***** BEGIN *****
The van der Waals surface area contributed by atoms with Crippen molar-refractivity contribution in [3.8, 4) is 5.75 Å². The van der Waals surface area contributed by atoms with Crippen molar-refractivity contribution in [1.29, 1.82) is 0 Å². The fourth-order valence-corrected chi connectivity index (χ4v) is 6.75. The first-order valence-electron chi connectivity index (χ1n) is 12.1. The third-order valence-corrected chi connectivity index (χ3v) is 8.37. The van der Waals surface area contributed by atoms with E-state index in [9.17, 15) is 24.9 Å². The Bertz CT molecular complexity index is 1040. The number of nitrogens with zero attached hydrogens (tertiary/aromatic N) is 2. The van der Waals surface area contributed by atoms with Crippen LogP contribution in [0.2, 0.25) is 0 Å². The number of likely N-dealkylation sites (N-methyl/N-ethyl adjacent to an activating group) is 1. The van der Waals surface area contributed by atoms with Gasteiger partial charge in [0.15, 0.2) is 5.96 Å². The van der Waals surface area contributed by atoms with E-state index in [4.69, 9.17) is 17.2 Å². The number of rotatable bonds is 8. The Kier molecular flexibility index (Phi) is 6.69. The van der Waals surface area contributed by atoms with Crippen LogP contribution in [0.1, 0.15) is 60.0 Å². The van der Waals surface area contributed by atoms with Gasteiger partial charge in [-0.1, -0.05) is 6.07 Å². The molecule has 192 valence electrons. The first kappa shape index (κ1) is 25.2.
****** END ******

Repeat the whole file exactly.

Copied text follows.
The van der Waals surface area contributed by atoms with Crippen molar-refractivity contribution in [3.8, 4) is 5.75 Å². The van der Waals surface area contributed by atoms with Crippen molar-refractivity contribution in [1.29, 1.82) is 0 Å². The fourth-order valence-corrected chi connectivity index (χ4v) is 6.75. The first-order valence-electron chi connectivity index (χ1n) is 12.1. The third-order valence-corrected chi connectivity index (χ3v) is 8.37. The van der Waals surface area contributed by atoms with E-state index in [9.17, 15) is 24.9 Å². The Bertz CT molecular complexity index is 1040. The number of nitrogens with zero attached hydrogens (tertiary/aromatic N) is 2. The van der Waals surface area contributed by atoms with Crippen LogP contribution in [0.2, 0.25) is 0 Å². The number of likely N-dealkylation sites (N-methyl/N-ethyl adjacent to an activating group) is 1. The van der Waals surface area contributed by atoms with Gasteiger partial charge in [0.15, 0.2) is 5.96 Å². The van der Waals surface area contributed by atoms with E-state index in [4.69, 9.17) is 17.2 Å². The number of rotatable bonds is 8. The Kier molecular flexibility index (Phi) is 6.69. The van der Waals surface area contributed by atoms with Crippen LogP contribution in [0.1, 0.15) is 60.0 Å². The van der Waals surface area contributed by atoms with Gasteiger partial charge in [-0.1, -0.05) is 6.07 Å². The molecule has 192 valence electrons. The first kappa shape index (κ1) is 25.2.